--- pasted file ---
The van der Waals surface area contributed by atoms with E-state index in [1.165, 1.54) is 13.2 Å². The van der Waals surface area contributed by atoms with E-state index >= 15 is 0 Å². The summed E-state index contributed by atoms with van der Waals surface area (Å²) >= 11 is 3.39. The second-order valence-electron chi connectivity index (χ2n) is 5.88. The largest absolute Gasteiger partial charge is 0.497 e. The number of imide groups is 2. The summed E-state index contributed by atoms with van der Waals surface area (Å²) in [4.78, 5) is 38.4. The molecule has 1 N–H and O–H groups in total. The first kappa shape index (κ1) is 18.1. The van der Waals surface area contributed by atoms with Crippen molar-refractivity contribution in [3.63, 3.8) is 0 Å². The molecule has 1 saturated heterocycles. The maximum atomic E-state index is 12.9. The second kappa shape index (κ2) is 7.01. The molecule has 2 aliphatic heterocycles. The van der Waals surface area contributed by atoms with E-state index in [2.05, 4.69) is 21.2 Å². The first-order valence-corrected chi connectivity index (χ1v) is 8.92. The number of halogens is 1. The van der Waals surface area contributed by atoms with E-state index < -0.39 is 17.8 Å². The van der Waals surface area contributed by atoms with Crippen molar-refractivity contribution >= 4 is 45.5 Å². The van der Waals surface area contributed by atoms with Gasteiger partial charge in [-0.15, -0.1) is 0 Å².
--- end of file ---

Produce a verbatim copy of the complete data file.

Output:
The van der Waals surface area contributed by atoms with E-state index in [1.165, 1.54) is 13.2 Å². The van der Waals surface area contributed by atoms with E-state index >= 15 is 0 Å². The summed E-state index contributed by atoms with van der Waals surface area (Å²) >= 11 is 3.39. The second-order valence-electron chi connectivity index (χ2n) is 5.88. The largest absolute Gasteiger partial charge is 0.497 e. The number of imide groups is 2. The summed E-state index contributed by atoms with van der Waals surface area (Å²) in [4.78, 5) is 38.4. The molecule has 1 N–H and O–H groups in total. The first kappa shape index (κ1) is 18.1. The van der Waals surface area contributed by atoms with Crippen molar-refractivity contribution in [3.63, 3.8) is 0 Å². The molecule has 1 saturated heterocycles. The maximum atomic E-state index is 12.9. The second kappa shape index (κ2) is 7.01. The molecule has 2 aliphatic heterocycles. The van der Waals surface area contributed by atoms with E-state index in [2.05, 4.69) is 21.2 Å². The first-order valence-corrected chi connectivity index (χ1v) is 8.92. The number of halogens is 1. The van der Waals surface area contributed by atoms with E-state index < -0.39 is 17.8 Å². The van der Waals surface area contributed by atoms with Crippen molar-refractivity contribution >= 4 is 45.5 Å². The van der Waals surface area contributed by atoms with Gasteiger partial charge in [-0.15, -0.1) is 0 Å².